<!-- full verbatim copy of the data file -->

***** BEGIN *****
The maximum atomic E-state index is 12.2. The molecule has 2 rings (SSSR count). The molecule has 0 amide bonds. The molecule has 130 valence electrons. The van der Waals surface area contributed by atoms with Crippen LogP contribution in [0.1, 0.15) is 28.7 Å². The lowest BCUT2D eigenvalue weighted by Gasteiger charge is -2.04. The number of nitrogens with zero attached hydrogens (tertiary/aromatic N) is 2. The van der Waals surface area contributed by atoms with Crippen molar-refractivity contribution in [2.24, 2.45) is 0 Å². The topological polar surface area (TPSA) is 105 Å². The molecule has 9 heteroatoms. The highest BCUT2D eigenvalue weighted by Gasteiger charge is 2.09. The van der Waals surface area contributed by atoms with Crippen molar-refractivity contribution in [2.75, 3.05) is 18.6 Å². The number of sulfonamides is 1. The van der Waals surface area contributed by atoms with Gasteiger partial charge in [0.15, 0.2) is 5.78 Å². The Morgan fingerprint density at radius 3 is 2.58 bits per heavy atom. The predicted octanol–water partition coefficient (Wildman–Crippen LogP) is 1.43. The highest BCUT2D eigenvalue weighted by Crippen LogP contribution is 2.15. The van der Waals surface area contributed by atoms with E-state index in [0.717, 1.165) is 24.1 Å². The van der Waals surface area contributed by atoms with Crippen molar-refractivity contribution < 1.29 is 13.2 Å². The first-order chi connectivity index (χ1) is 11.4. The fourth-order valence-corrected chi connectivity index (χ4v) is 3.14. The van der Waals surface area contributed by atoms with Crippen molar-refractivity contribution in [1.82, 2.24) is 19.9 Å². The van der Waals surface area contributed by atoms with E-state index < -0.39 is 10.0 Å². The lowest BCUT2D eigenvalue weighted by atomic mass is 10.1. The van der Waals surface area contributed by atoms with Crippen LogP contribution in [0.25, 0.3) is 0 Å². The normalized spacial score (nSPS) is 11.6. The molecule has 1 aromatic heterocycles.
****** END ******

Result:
The maximum atomic E-state index is 12.2. The molecule has 2 rings (SSSR count). The molecule has 0 amide bonds. The molecule has 130 valence electrons. The van der Waals surface area contributed by atoms with Crippen LogP contribution in [0.1, 0.15) is 28.7 Å². The lowest BCUT2D eigenvalue weighted by Gasteiger charge is -2.04. The number of nitrogens with zero attached hydrogens (tertiary/aromatic N) is 2. The van der Waals surface area contributed by atoms with Crippen molar-refractivity contribution in [2.24, 2.45) is 0 Å². The topological polar surface area (TPSA) is 105 Å². The molecule has 9 heteroatoms. The highest BCUT2D eigenvalue weighted by Gasteiger charge is 2.09. The van der Waals surface area contributed by atoms with Crippen molar-refractivity contribution in [2.75, 3.05) is 18.6 Å². The number of sulfonamides is 1. The van der Waals surface area contributed by atoms with Gasteiger partial charge in [0.15, 0.2) is 5.78 Å². The Morgan fingerprint density at radius 3 is 2.58 bits per heavy atom. The predicted octanol–water partition coefficient (Wildman–Crippen LogP) is 1.43. The highest BCUT2D eigenvalue weighted by Crippen LogP contribution is 2.15. The van der Waals surface area contributed by atoms with E-state index in [0.717, 1.165) is 24.1 Å². The van der Waals surface area contributed by atoms with Crippen molar-refractivity contribution < 1.29 is 13.2 Å². The first-order chi connectivity index (χ1) is 11.4. The fourth-order valence-corrected chi connectivity index (χ4v) is 3.14. The van der Waals surface area contributed by atoms with Crippen molar-refractivity contribution in [1.82, 2.24) is 19.9 Å². The van der Waals surface area contributed by atoms with E-state index < -0.39 is 10.0 Å². The lowest BCUT2D eigenvalue weighted by atomic mass is 10.1. The van der Waals surface area contributed by atoms with Crippen LogP contribution in [0.25, 0.3) is 0 Å². The normalized spacial score (nSPS) is 11.6. The molecule has 1 aromatic heterocycles.